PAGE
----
For the Record – David Byrne’s American Utopia

Sometimes, music evokes just as many feelings as a good book. I felt so many things while watching David Byrne's concert film American Utopia, that once wasn't enough.

The cinemas have reopened! Having been unable to watch any new movies on the big screen for approximately six months, I could not have been more excited to return to one of my favourite places in the city. Before the pandemic broke out, my friend and I used to go to the movies every Tuesday night, and we decided we would reinstate that tradition. This week, we watched David Byrne’s concert film American Utopia. I loved it so much I went to see it a second time only three days later. Want to know what’s so special about it? Read on!

I must admit I’m not too familiar with David Byrne and his former band Talking Heads. The only thing I knew was their songs, which were really popular back in the late seventies and eighties. But when the movie started playing, and Byrne was sitting at a sober grey table in a sober grey suit on a sober grey stage, holding a plastic brain and pointing at its different sections and explaining their functions like a school teacher would share his knowledge with a willing class, there was one more thing I knew: I would love this concert. 

Through his music and through the conversations he has with the audience, it becomes clear that American Utopia is about humanity. Byrne states that there is nothing more we like seeing than other people, because we want to connect with them. That’s why the stage is sober, and all eleven members of the band are dressed in identical grey suits; it makes them equal, despite the fact that “most of them are immigrants, and we need all of them”. Byrne, being a “white male of a certain age” and therefore highly privileged, isn’t superior to any of them. They’re all wildly talented, whether it’s at percussion, guitar, or dancing (clearly not part of Byrne’s own skill set), but their similar looks illustrate that it’s not about these twelve individuals showcasing themselves. Instead, it shows what the band as a whole – or rather, all of humanity – are capable of.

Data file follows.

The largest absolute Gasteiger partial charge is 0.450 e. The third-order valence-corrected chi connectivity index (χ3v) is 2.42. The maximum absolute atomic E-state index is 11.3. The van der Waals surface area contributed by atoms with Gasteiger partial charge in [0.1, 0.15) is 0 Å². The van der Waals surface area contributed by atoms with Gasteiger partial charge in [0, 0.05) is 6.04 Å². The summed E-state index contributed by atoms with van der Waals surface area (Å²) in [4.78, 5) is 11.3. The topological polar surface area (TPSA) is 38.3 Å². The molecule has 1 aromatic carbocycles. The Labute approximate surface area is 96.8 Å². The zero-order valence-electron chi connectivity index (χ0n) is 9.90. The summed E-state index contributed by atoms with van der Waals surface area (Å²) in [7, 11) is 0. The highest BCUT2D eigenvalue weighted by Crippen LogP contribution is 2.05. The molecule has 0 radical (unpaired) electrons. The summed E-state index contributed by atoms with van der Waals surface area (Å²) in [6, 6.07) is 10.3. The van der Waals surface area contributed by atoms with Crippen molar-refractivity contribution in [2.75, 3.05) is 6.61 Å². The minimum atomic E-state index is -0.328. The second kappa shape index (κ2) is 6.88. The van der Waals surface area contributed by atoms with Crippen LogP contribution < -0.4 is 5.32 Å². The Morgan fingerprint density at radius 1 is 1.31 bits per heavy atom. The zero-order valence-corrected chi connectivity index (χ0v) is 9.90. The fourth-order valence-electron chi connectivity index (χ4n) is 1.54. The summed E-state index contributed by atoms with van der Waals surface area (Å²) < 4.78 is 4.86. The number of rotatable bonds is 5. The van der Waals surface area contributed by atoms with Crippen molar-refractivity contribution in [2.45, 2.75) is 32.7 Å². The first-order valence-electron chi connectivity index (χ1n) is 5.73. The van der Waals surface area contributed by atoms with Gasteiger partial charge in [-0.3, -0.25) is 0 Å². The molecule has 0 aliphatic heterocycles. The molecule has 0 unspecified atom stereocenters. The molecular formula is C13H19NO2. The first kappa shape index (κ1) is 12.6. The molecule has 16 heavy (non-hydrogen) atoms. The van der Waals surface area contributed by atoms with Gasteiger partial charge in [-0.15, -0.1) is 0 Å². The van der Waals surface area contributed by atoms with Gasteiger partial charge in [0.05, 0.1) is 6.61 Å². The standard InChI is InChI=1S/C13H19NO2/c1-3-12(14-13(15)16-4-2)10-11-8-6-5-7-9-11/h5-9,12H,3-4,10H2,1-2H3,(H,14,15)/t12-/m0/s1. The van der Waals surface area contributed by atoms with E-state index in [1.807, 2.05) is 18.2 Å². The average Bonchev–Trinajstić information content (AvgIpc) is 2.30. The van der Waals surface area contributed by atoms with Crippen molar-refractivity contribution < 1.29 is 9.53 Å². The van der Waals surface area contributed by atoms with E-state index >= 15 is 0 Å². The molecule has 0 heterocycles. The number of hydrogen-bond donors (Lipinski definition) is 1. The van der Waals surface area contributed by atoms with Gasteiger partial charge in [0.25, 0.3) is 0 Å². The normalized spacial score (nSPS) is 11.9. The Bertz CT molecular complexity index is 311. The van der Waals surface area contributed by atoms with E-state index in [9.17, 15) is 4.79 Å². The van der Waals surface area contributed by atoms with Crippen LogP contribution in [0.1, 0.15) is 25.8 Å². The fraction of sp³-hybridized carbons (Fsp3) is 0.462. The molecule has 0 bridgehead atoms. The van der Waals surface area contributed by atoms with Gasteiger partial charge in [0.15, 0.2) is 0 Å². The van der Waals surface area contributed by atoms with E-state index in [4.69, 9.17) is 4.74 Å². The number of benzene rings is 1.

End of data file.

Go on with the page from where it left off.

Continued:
American Utopia is a quite political film; Byrne’s album of the same title was released in 2018, and was recorded while Trump was in charge. The film, featuring both songs from his solo career as well as classics by Talking Heads, addresses climate change, the Black Lives Matter movement, and a political environment in which people are becoming more and more divided. At times Byrne feels more like a school teacher and less like an artist, but his message remains undeniably clear and positive: we’re living in a troubled world, but we can do something about it, even if it’s by doing something as small as registering to vote.

I didn’t know how much I needed an experience like American Utopia. Having been locked inside my house for such a long time, I had almost forgotten what it was like to do something cultural that wasn’t reading a book. While I would have preferred actually watching David Byrne in real life, this concert film was the next best thing. The excellent band was bursting with energy, and the entire concert was choreographed with so much detail that I could have kept watching it for hours. It all fit, it all made sense, and the story David Byrne tried to tell us was music to my ears (if you’ll pardon the pun). For the first time in six months, I felt part of something again.

David Byrne was right: we humans do crave human connection above all else. We need culture, we need art, we need music, we need positivity, and we need someone to tell us everything will be alright. Of course he wasn’t telling us anything new, but every once in a while, we need to be reminded that all is not lost, that there is always hope, and that everyone and everything is capable of change. We just need to take a good look at ourselves and at others, and be aware of the fact that we’re all the same, despite our apparent differences. If only we would all think like this, the world truly would become a utopia. And if this makes me sound like a sentimental, hopeless romantic, then so be it.

What did you think of American Utopia? What (whether it’s music, movies, or anything else) gives you hope in desperate times? What are you looking forward to most in a post-pandemic world, when we can go back to normal? Please let me know in the comments! Also, don’t forget to follow me for more book musings – and, apparently, music-related posts as well!

I’m not the best dancer, either.

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